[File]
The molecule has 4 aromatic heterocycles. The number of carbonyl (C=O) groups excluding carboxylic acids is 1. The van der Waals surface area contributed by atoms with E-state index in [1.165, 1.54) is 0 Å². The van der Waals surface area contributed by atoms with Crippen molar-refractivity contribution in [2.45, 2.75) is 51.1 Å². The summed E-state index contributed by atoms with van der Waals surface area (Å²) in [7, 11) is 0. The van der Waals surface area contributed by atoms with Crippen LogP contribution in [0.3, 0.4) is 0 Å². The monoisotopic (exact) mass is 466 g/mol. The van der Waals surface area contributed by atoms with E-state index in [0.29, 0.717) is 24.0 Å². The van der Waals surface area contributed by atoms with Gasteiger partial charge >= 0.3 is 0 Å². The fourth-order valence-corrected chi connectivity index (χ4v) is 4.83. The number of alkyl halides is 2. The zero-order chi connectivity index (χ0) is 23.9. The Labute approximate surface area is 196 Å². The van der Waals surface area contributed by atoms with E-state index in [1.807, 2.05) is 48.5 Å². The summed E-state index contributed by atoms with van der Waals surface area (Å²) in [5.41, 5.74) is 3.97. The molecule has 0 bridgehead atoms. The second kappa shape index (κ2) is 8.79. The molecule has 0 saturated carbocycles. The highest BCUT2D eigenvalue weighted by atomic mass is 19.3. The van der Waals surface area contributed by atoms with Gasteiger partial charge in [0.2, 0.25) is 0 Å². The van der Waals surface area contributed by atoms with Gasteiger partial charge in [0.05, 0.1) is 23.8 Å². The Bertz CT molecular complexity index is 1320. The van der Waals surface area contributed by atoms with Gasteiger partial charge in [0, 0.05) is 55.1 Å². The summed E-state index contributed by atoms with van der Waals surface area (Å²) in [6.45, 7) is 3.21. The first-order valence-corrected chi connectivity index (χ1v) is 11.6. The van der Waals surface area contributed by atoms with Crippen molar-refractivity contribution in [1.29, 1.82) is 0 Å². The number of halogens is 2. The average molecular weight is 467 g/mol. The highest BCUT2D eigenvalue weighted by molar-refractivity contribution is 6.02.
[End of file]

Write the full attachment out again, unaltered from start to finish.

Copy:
The molecule has 4 aromatic heterocycles. The number of carbonyl (C=O) groups excluding carboxylic acids is 1. The van der Waals surface area contributed by atoms with E-state index in [1.165, 1.54) is 0 Å². The van der Waals surface area contributed by atoms with Crippen molar-refractivity contribution in [2.45, 2.75) is 51.1 Å². The summed E-state index contributed by atoms with van der Waals surface area (Å²) in [7, 11) is 0. The van der Waals surface area contributed by atoms with Crippen LogP contribution in [0.3, 0.4) is 0 Å². The monoisotopic (exact) mass is 466 g/mol. The van der Waals surface area contributed by atoms with E-state index in [0.29, 0.717) is 24.0 Å². The van der Waals surface area contributed by atoms with Gasteiger partial charge >= 0.3 is 0 Å². The fourth-order valence-corrected chi connectivity index (χ4v) is 4.83. The number of alkyl halides is 2. The zero-order chi connectivity index (χ0) is 23.9. The Labute approximate surface area is 196 Å². The van der Waals surface area contributed by atoms with E-state index in [1.807, 2.05) is 48.5 Å². The summed E-state index contributed by atoms with van der Waals surface area (Å²) in [5.41, 5.74) is 3.97. The molecule has 0 bridgehead atoms. The second kappa shape index (κ2) is 8.79. The molecule has 0 saturated carbocycles. The highest BCUT2D eigenvalue weighted by atomic mass is 19.3. The van der Waals surface area contributed by atoms with Gasteiger partial charge in [0.2, 0.25) is 0 Å². The van der Waals surface area contributed by atoms with Gasteiger partial charge in [0.05, 0.1) is 23.8 Å². The Bertz CT molecular complexity index is 1320. The van der Waals surface area contributed by atoms with Gasteiger partial charge in [0, 0.05) is 55.1 Å². The summed E-state index contributed by atoms with van der Waals surface area (Å²) in [6.45, 7) is 3.21. The first-order valence-corrected chi connectivity index (χ1v) is 11.6. The van der Waals surface area contributed by atoms with Crippen molar-refractivity contribution in [1.29, 1.82) is 0 Å². The number of halogens is 2. The average molecular weight is 467 g/mol. The highest BCUT2D eigenvalue weighted by molar-refractivity contribution is 6.02.